Back when she was applying to colleges and expressed her interest in American, I had a hunch that there might be an interesting connection to that university. I was born nearby, at the Georgetown University Hospital, and I remembered that my mother had a relative who worked for the State Department around that time. Joseph Sisco, who I think is probably a cousin of my grandfather—I’ve spent a few hours trying to find the connection, but I haven’t been able to fill in the family tree yet—was a diplomat who served under Henry Kissinger in the Nixon Administration.
I called up my father, and then later my mother, and they both told me the same story: In 1970, just after I was born, and before we moved to California so my dad could help a friend run for Congress, they took me to Foggy Bottom and stepped into the reception area of the State Department. My mother asked the receptionist to call up to Ambassador Sisco to let them know we were downstairs, and sometime later he came down for a chat. I imagine he patted me on my infant head, asked about my grandfather and listened to my dad talk about his Peace Corps service in the Dominican Republic and my mom’s teaching in the District, and then he quickly said goodby and returned to his office upstairs to solve another crisis in Palestine or Egypt or Cyprus. This obituary in the Guardian chronicles his important role in Mideast tensions of the 1970s.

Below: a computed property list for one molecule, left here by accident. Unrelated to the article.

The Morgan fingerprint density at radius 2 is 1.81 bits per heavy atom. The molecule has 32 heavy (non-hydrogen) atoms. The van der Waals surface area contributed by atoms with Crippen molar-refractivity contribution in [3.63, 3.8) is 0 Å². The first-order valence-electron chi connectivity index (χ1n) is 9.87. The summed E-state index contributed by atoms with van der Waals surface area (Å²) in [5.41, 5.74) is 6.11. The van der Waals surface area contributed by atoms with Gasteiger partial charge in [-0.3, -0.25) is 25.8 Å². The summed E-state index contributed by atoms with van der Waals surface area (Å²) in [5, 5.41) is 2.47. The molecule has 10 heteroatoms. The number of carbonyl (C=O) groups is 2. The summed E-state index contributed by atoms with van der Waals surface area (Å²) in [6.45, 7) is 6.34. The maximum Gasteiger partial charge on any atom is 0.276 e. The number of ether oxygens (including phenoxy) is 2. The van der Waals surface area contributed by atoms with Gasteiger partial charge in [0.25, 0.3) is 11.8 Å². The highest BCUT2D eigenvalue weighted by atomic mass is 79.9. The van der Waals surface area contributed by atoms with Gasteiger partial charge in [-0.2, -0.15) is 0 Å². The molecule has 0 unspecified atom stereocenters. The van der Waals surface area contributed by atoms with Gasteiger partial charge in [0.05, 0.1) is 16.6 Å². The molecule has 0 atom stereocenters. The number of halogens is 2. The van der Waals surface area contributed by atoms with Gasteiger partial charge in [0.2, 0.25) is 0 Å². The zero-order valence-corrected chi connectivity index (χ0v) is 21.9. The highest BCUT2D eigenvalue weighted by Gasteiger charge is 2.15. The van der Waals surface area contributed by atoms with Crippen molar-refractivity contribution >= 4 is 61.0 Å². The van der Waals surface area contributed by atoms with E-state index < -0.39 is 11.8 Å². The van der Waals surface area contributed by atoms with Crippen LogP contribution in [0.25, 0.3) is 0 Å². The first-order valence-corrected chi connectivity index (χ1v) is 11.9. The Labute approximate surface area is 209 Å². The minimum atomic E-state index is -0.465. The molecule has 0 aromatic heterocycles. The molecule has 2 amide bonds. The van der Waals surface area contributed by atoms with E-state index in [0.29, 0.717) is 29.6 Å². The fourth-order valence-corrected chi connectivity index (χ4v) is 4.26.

After Joseph Sisco retired from the State Department, he served as president of American University for five years.